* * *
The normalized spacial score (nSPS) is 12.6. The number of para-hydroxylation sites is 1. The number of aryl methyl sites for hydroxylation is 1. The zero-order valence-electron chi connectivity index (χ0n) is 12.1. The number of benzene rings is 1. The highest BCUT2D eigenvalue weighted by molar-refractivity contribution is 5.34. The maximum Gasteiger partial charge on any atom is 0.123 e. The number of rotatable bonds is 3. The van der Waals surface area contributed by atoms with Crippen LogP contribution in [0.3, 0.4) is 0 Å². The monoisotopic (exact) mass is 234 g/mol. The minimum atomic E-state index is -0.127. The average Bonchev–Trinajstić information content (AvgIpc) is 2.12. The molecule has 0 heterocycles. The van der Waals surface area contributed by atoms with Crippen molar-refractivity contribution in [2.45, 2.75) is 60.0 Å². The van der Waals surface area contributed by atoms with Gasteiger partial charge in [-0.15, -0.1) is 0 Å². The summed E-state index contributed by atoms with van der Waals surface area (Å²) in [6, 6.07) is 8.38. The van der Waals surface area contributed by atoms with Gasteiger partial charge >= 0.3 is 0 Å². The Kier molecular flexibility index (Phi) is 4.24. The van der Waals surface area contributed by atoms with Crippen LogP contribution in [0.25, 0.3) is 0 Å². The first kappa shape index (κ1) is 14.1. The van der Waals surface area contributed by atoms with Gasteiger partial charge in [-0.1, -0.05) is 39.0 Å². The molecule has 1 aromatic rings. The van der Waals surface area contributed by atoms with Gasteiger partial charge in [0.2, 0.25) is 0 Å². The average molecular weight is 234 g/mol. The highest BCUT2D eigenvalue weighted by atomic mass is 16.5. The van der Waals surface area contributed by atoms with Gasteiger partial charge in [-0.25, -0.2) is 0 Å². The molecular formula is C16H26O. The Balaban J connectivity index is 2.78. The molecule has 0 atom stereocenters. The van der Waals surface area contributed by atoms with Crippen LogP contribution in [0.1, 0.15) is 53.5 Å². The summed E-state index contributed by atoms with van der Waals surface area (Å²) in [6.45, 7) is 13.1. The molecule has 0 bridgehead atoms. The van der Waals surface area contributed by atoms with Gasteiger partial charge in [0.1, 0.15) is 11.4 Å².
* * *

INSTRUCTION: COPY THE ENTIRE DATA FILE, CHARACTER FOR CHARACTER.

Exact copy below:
The normalized spacial score (nSPS) is 12.6. The number of para-hydroxylation sites is 1. The number of aryl methyl sites for hydroxylation is 1. The zero-order valence-electron chi connectivity index (χ0n) is 12.1. The number of benzene rings is 1. The highest BCUT2D eigenvalue weighted by molar-refractivity contribution is 5.34. The maximum Gasteiger partial charge on any atom is 0.123 e. The number of rotatable bonds is 3. The van der Waals surface area contributed by atoms with Crippen LogP contribution in [0.3, 0.4) is 0 Å². The monoisotopic (exact) mass is 234 g/mol. The minimum atomic E-state index is -0.127. The average Bonchev–Trinajstić information content (AvgIpc) is 2.12. The molecule has 0 heterocycles. The van der Waals surface area contributed by atoms with Crippen molar-refractivity contribution in [2.45, 2.75) is 60.0 Å². The van der Waals surface area contributed by atoms with Gasteiger partial charge in [-0.15, -0.1) is 0 Å². The summed E-state index contributed by atoms with van der Waals surface area (Å²) in [6, 6.07) is 8.38. The van der Waals surface area contributed by atoms with Gasteiger partial charge >= 0.3 is 0 Å². The Kier molecular flexibility index (Phi) is 4.24. The van der Waals surface area contributed by atoms with Crippen LogP contribution in [0.25, 0.3) is 0 Å². The first kappa shape index (κ1) is 14.1. The van der Waals surface area contributed by atoms with Gasteiger partial charge in [-0.1, -0.05) is 39.0 Å². The molecule has 1 aromatic rings. The van der Waals surface area contributed by atoms with Gasteiger partial charge in [0.2, 0.25) is 0 Å². The average molecular weight is 234 g/mol. The highest BCUT2D eigenvalue weighted by atomic mass is 16.5. The van der Waals surface area contributed by atoms with Gasteiger partial charge in [-0.25, -0.2) is 0 Å². The molecular formula is C16H26O. The Balaban J connectivity index is 2.78. The molecule has 0 atom stereocenters. The van der Waals surface area contributed by atoms with Crippen LogP contribution in [0.1, 0.15) is 53.5 Å². The summed E-state index contributed by atoms with van der Waals surface area (Å²) in [6.45, 7) is 13.1. The molecule has 0 bridgehead atoms. The van der Waals surface area contributed by atoms with Gasteiger partial charge in [0.1, 0.15) is 11.4 Å².